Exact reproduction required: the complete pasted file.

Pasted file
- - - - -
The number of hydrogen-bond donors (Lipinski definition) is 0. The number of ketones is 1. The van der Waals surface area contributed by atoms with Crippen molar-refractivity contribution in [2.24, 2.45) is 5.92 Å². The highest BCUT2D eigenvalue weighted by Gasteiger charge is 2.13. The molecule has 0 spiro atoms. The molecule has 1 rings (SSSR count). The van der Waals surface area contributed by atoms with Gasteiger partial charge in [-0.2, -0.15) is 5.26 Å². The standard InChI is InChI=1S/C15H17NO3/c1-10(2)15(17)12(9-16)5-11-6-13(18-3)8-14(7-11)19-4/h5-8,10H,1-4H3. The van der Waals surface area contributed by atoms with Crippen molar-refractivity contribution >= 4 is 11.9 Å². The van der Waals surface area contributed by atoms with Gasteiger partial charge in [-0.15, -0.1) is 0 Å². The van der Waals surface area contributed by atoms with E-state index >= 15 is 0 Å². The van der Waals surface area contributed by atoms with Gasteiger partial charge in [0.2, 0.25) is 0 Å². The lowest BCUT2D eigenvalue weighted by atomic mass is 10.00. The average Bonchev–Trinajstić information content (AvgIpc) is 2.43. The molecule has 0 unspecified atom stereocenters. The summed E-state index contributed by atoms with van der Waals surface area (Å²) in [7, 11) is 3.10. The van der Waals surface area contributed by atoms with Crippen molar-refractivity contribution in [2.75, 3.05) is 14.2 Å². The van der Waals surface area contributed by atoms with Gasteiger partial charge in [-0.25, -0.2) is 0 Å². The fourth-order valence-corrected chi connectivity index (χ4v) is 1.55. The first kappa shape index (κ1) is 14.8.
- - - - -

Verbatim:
The number of hydrogen-bond donors (Lipinski definition) is 0. The number of ketones is 1. The van der Waals surface area contributed by atoms with Crippen molar-refractivity contribution in [2.24, 2.45) is 5.92 Å². The highest BCUT2D eigenvalue weighted by Gasteiger charge is 2.13. The molecule has 0 spiro atoms. The molecule has 1 rings (SSSR count). The van der Waals surface area contributed by atoms with Gasteiger partial charge in [-0.2, -0.15) is 5.26 Å². The standard InChI is InChI=1S/C15H17NO3/c1-10(2)15(17)12(9-16)5-11-6-13(18-3)8-14(7-11)19-4/h5-8,10H,1-4H3. The van der Waals surface area contributed by atoms with Crippen molar-refractivity contribution >= 4 is 11.9 Å². The van der Waals surface area contributed by atoms with Gasteiger partial charge in [-0.15, -0.1) is 0 Å². The van der Waals surface area contributed by atoms with E-state index >= 15 is 0 Å². The van der Waals surface area contributed by atoms with Gasteiger partial charge in [0.2, 0.25) is 0 Å². The lowest BCUT2D eigenvalue weighted by atomic mass is 10.00. The average Bonchev–Trinajstić information content (AvgIpc) is 2.43. The molecule has 0 unspecified atom stereocenters. The summed E-state index contributed by atoms with van der Waals surface area (Å²) in [7, 11) is 3.10. The van der Waals surface area contributed by atoms with Crippen molar-refractivity contribution in [2.75, 3.05) is 14.2 Å². The van der Waals surface area contributed by atoms with Gasteiger partial charge in [-0.25, -0.2) is 0 Å². The fourth-order valence-corrected chi connectivity index (χ4v) is 1.55. The first kappa shape index (κ1) is 14.8.